Insider Secrets Uncovered in FBI Bettig Investigation
You can trace your family roots back to German soldiers who called this city of Bethel their home until WW II. The German military called the area Bethel-Heimertel, which means " battlefield place." For the descendants of your German ancestors, there are 55 military documents available for the first name Bettig.
A special type of license plate is available for those whose ancestors served the German military. It was created by Professor Bettig. This license plate is displayed in the police department's records. In addition to this plate, there is an obituary listing for a professor named Bettig, who died in 1970 at the age of 67. According to the obituary Bettig was a professor at Munich University. His family immigrated to Germany in the aftermath of the Second World War. He was well-known as a translator and interpreter who worked with resistance members.
According to the story in the newspaper, the retired Bettig was questioned by police detectives for his statement regarding the alleged killers. Bettig stated that one UFA007 of the suspects was also his neighbor, a German who had lived with Bettig for many years. The retired professor told police detectives he never imagined anyone other than himself of being the suspect. He said one of the suspects was a friend of his brother who was a convicted murderer.
After the bodies of two men were discovered in the city's southwest corner, Bettig, a retired police officer, was again questioned. Police say they do not know if the bodies are those of two suspects, or of witnesses. The former professor told the police that he had seen the bodies, but thought it was another crime scene. The investigation went on. The investigation continued. Police say that the former professor confessed to helping to dispose of the bodies on November 1.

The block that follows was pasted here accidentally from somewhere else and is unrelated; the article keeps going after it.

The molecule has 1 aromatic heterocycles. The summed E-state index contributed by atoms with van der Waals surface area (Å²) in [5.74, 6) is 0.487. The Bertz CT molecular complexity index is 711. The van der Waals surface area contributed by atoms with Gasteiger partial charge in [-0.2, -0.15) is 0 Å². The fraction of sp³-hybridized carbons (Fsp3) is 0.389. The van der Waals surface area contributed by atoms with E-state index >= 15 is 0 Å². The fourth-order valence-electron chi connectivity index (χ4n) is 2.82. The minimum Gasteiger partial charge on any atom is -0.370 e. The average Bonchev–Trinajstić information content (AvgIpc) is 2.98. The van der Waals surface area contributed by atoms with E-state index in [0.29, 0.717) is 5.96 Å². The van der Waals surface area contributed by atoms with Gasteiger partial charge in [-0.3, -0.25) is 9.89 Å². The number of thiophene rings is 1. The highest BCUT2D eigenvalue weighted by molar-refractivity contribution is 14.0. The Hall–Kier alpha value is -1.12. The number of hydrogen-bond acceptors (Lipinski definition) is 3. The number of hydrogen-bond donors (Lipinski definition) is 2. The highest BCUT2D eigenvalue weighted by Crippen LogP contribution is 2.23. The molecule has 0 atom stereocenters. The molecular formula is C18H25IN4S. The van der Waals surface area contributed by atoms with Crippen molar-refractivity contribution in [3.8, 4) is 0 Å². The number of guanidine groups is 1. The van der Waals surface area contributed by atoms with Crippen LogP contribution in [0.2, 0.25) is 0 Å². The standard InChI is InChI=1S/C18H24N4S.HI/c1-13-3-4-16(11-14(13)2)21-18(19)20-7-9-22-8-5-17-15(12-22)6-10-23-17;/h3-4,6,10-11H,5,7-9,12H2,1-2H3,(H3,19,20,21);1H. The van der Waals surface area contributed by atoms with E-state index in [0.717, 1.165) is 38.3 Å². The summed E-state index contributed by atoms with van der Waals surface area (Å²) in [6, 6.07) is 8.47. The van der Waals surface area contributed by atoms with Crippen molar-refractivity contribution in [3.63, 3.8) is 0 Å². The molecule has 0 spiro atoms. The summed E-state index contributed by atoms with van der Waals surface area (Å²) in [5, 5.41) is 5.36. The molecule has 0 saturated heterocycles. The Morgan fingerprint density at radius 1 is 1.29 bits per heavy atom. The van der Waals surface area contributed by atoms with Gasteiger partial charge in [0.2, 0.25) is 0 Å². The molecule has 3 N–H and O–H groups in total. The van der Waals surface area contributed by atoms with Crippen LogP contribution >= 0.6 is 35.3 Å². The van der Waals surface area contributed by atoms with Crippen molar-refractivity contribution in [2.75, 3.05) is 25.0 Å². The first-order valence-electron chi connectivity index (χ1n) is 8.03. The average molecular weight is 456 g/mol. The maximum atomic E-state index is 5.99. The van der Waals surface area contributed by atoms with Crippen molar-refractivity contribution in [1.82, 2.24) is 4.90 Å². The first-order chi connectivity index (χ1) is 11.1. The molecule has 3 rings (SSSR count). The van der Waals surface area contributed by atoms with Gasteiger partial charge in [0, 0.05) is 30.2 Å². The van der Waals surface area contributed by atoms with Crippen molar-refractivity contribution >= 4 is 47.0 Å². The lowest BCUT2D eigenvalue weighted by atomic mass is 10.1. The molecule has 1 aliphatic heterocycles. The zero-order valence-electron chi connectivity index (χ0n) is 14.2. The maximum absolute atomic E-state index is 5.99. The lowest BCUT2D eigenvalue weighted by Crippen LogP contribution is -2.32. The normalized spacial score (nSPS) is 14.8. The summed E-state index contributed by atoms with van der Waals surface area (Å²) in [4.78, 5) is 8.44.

Police Chief Richard Isler says one of the reasons Bettig is being suspected in the case is because his car showed up at the quarry shortly after the bodies were found. Isler says the car is his, and he suspects it belongs to the suspects in the case. Isler says the professor has admitted that he knew the men dead when he saw his car. The police are still trying to determine whether the Prof. Bettig is telling the truth about his involvement in the baffling murder mystery.
According to the Associated Press, a former fellow adjunct professor of physics at Bethel College, Robert Bettig, said in an interview with reporters that the Prof. was being hounded by the press for saying he knew the two suspects. Bettig claimed that the Prof. told Bettig that the two were staying at his house and that he had last seen them on Sept. 10.
Bettig said the Prof. told him he last saw the two men during a study session. The Prof. said that he didn't recognize the two suspects. The police also have run a check on Bettig, the only employee of the college, and found he had no criminal record.
Authorities are trying to figure out what might have led Bettig to meet the two men. They do know that Bettig's car left the crime scene. Bettig said he doesn't know how long he will remain in the hospital but that he is fine.
The Prof. is currently in stable condition, but has been unable to speak and is facing dire consequences, according to his attorney. The chief of police and the defense attorney are asking the judge to dismiss Bettig's charges due to insufficient evidence. The defense attorney claims there is enough evidence against Bettig, which includes surveillance videotape, to have a reasonable doubt that he is guilty. The forensic pathologist who is performing autopsies on the bodies says the wounds inflicted on the victims are consistent with those of a gun-shot, and the fingerprints on the weapons found at the scene are his. Authorities say the autopsies and blood tests are inconclusive.
Bettig has also been questioned numerous times by the FBI about his relationship with Richard Glossip, who is the alleged author of the Times Square shooting, and about how much money bettig made from the transaction. FBI agents are investigating whether Bettig assisted Glossip in his finances. Glossip is currently being held without bail and could face up to 20 years imprisonment if convicted.
Bettig Betts is Richard Glossip’s friend and co-worker at the "L.A. Times." The answer is: A lot. Richard Glossip is said to be rich and connected, and Bettigs' attorney, Carl H. Rehoboth, is quoted as saying, "Bettig is very much part of this circle. Richard Glossip is a friend. Richard Glossip is a co-worker."